Open Access

A framework of multitemplate ensemble for fingerprint verification

EURASIP Journal on Advances in Signal Processing20122012:14

DOI: 10.1186/1687-6180-2012-14

Received: 5 July 2011

Accepted: 19 January 2012

Published: 19 January 2012

Abstract

How to improve performance of an automatic fingerprint verification system (AFVS) is always a big challenge in biometric verification field. Recently, it becomes popular to improve the performance of AFVS using ensemble learning approach to fuse related information of fingerprints. In this article, we propose a novel framework of fingerprint verification which is based on the multitemplate ensemble method. This framework is consisted of three stages. In the first stage, enrollment stage, we adopt an effective template selection method to select those fingerprints which best represent a finger, and then, a polyhedron is created by the matching results of multiple template fingerprints and a virtual centroid of the polyhedron is given. In the second stage, verification stage, we measure the distance between the centroid of the polyhedron and a query image. In the final stage, a fusion rule is used to choose a proper distance from a distance set. The experimental results on the FVC2004 database prove the improvement on the effectiveness of the new framework in fingerprint verification. With a minutiae-based matching method, the average EER of four databases in FVC2004 drops from 10.85 to 0.88, and with a ridge-based matching method, the average EER of these four databases also decreases from 14.58 to 2.51.

Keywords

fingerprint verification multi-template ensemble fusion rule establish polyhedron

1. Introduction

Researchers never stop to improve the performance of a biometrics system pursuing the lower equal-error rate (EER). Major approaches of reducing the EER can be divided into the following two categories:
  1. (1)

    Improving the performance of process steps of a biometrics system. These steps include segmentation [1], enhancement [2], extraction [3], matching [4], etc. However, there are some problems in this method. For example, the room of performance increasing is limited.

     
  2. (2)

    Fusing multiple sources of biometrics to increase the overall performance of a biometrics system. These sources include multiple sensors, multiple features [5], multiple matchers [6], multiple fingers [7], multiple impressions of a same finger [8], etc. Recent research results show that the most effective method to improve the performance of a biometrics system is to fuse more biometric information using ensemble learning [9]. These ensemble approaches, particularly these ensemble approaches with multiple matching algorithms, need more computing resources and more storage. Ensembles of multiple sensors and multiple biometric verifications also need various kinds of sensors. Furthermore, it is very inconvenient for users since those multiple biometric verification ensembles need to capture various feature information from users in enrollment stage and verification stage.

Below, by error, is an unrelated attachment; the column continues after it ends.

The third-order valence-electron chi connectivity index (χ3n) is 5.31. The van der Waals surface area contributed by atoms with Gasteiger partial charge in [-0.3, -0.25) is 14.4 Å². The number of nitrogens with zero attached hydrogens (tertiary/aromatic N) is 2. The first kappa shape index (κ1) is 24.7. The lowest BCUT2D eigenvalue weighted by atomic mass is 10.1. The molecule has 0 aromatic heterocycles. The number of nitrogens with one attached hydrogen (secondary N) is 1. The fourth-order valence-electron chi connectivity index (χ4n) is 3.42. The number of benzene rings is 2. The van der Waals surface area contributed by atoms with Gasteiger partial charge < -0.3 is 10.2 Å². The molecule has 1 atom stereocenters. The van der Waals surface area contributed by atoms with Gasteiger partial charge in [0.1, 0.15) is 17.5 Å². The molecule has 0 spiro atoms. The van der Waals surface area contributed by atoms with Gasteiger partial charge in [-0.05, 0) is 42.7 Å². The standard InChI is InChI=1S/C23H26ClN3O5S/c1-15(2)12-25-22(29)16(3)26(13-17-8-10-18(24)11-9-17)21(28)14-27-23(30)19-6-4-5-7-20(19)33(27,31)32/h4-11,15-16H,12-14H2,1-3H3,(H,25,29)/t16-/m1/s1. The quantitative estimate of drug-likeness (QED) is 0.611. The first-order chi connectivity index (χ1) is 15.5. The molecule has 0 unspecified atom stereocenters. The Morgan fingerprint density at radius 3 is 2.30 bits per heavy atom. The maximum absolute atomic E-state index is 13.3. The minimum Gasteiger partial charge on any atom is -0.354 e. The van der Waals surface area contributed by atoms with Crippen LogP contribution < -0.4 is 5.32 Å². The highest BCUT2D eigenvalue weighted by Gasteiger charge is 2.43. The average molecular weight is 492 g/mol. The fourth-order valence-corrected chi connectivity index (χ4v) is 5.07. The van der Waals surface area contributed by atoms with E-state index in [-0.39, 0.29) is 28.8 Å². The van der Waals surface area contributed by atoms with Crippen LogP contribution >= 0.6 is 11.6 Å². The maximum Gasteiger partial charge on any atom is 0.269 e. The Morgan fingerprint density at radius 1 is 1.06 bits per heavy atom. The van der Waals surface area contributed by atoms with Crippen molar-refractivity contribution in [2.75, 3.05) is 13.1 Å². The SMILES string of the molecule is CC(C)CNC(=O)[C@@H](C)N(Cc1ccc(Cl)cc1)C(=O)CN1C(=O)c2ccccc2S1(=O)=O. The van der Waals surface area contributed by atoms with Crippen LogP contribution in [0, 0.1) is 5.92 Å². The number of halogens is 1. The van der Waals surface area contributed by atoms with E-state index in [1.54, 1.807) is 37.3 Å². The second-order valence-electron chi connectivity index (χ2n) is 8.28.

Currently, multiple templates' ensemble is widely used in biometrics systems. In practice, multiple fingerprint images are captured and stored in database for one finger. These fingerprint images are called multiple templates. In current multiple templates ensemble researches, there are two challenges: (1) how to choose the proper templates for ensemble; (2) how to use the multiple templates information effectively.

There are a few studies have been done to deal with the problem of template selection to solve the first challenge. Uludag et al. [10] proposed two typical methods for automatic template selection: the first one, DEND, employs a hierarchical clustering strategy to choose a template set that could be best represents the intra-class variations. The second method, MDIST, selects a template set which exhibits maximum similarity with the other fingerprints. The MDIST achieves better performance comparing with DEND in Uludag et al.'s study [10]. Lumini and Nanni [11] presented another clustering method which automatically selected the number of clusters. This method could also save memory and computational cost for a verification task. Multiple fingerprint images of a finger are acquired in order to obtain images of different regions of the finger [9]. So, when we select templates, the "ideal" templates should have these advantages: (1) The difference of these templates is big enough; (2) These templates are partially overlapping images. "Ideal" templates are shown in Figure 1.
https://static-content.springer.com/image/art%3A10.1186%2F1687-6180-2012-14/MediaObjects/13634_2011_Article_148_Fig1_HTML.jpg
Figure 1

"Ideal" templates.

For the second challenge, there are two major methodologies to use multi-template ensemble in fingerprint field: Mosaicking and Score level fusion. With mosaic [12, 13], a larger fingerprint image could be obtained from several small images. But, the major problem in creating a mosaicked image is that the alignment different impressions/pieces cannot be completely recovered. Meanwhile, with the score level fusion [9, 14, 15], a query fingerprint has some matching scores with the templates. So, the final score is to fuse these scores with different weights. However, these weights are difficult to be determined in practice.